Can Staggered Boards Improve Value? Causal Evidence from Massachusetts

Can Staggered Boards Improve Value? Causal Evidence from Massachusetts

Robert Daines, Shelley Xin Li, Charles Wang

Series number :

Serial Number: 

Date posted :

September 10 2016

Last revised :

June 15 2021
SSRN Share


  • Staggered board; Entrenchment • 
  • Life-cycle • 
  • Tobin's Q • 
  • investments • 
  • innovation • 
  • Profitability • 
  • institutional investors • 
  • Investor composition

Staggered boards (SBs) are one of the most potent common entrenchment devices, and their value effects are considerably debated.

We study SBs' effects on firm value, managerial behavior, and investor composition using a quasi-experimental setting: a 1990 law that imposed an SB on all Massachusetts-incorporated firms. The law led to an increase in Tobin's Q, investment in CAPEX and R&D, patents, higher-quality patented innovations, and resulted in higher profitability. These effects are concentrated in innovating firms, especially those facing greater Wall Street scrutiny. An increase in institutional and dedicated investors also accompanied the imposition of SBs, facilitating a longer-term orientation. The evidence suggests SBs can benefit early-life-cycle firms facing high information asymmetries by allowing their managers to focus on long-term investments and innovations.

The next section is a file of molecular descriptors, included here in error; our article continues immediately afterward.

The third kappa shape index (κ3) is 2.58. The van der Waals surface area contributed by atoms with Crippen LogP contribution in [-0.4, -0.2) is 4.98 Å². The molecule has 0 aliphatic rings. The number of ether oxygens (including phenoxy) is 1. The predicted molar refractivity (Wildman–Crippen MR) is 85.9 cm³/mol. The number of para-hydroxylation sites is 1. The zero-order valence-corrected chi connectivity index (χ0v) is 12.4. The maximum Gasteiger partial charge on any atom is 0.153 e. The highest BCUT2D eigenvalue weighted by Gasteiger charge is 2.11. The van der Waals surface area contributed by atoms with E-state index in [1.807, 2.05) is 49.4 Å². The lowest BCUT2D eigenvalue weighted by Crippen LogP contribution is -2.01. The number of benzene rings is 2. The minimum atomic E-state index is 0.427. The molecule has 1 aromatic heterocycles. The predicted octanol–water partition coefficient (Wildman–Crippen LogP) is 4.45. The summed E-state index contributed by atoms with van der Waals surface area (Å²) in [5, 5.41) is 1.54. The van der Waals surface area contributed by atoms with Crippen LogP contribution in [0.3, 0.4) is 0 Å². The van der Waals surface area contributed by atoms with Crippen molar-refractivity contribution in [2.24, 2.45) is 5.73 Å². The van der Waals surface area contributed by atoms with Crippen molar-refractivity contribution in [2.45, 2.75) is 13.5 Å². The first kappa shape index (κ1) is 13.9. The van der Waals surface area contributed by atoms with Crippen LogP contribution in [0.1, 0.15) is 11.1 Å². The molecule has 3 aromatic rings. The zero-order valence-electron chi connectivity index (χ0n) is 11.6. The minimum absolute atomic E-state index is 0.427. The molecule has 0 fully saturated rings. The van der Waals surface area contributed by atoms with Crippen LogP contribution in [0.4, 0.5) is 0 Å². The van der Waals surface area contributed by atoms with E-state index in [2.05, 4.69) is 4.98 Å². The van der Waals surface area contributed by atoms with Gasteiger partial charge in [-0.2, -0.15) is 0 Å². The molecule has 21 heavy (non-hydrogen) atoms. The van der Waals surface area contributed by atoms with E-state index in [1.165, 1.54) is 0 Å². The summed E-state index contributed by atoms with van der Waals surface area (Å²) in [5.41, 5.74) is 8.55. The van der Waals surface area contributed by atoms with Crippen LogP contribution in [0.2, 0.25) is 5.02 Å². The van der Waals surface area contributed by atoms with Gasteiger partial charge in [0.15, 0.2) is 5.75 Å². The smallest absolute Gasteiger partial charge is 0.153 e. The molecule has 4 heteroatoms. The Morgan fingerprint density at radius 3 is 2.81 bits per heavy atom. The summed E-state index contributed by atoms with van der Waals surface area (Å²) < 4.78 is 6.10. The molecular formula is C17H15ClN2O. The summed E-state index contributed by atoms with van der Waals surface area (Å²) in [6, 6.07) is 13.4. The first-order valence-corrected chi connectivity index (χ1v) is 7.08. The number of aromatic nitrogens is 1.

Published in

Published in: 
Publication Title: 
Contemporary Accounting Research, Forthcoming


Real name:
Shelley Xin Li